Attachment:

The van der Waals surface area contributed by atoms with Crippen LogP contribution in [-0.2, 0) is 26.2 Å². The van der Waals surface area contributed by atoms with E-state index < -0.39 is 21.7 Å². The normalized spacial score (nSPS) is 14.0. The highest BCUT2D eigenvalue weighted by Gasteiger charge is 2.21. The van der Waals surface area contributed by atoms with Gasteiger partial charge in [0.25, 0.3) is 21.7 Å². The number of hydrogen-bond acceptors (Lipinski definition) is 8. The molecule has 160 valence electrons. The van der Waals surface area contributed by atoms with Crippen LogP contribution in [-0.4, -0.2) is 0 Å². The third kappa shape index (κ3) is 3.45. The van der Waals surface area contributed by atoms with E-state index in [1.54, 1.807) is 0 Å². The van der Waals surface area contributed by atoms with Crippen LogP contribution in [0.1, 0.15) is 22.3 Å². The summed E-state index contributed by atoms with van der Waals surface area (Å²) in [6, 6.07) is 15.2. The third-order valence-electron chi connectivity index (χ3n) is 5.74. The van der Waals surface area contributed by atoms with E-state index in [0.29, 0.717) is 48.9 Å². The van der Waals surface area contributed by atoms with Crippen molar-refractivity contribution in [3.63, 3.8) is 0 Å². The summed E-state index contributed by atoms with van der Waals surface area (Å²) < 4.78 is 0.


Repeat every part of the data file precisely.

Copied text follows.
The van der Waals surface area contributed by atoms with Crippen LogP contribution in [-0.2, 0) is 26.2 Å². The van der Waals surface area contributed by atoms with E-state index < -0.39 is 21.7 Å². The normalized spacial score (nSPS) is 14.0. The highest BCUT2D eigenvalue weighted by Gasteiger charge is 2.21. The van der Waals surface area contributed by atoms with Gasteiger partial charge in [0.25, 0.3) is 21.7 Å². The number of hydrogen-bond acceptors (Lipinski definition) is 8. The molecule has 160 valence electrons. The van der Waals surface area contributed by atoms with Crippen LogP contribution in [-0.4, -0.2) is 0 Å². The third kappa shape index (κ3) is 3.45. The van der Waals surface area contributed by atoms with E-state index in [1.54, 1.807) is 0 Å². The van der Waals surface area contributed by atoms with Crippen LogP contribution in [0.1, 0.15) is 22.3 Å². The summed E-state index contributed by atoms with van der Waals surface area (Å²) in [6, 6.07) is 15.2. The third-order valence-electron chi connectivity index (χ3n) is 5.74. The van der Waals surface area contributed by atoms with E-state index in [0.29, 0.717) is 48.9 Å². The van der Waals surface area contributed by atoms with Crippen molar-refractivity contribution in [3.63, 3.8) is 0 Å². The summed E-state index contributed by atoms with van der Waals surface area (Å²) < 4.78 is 0.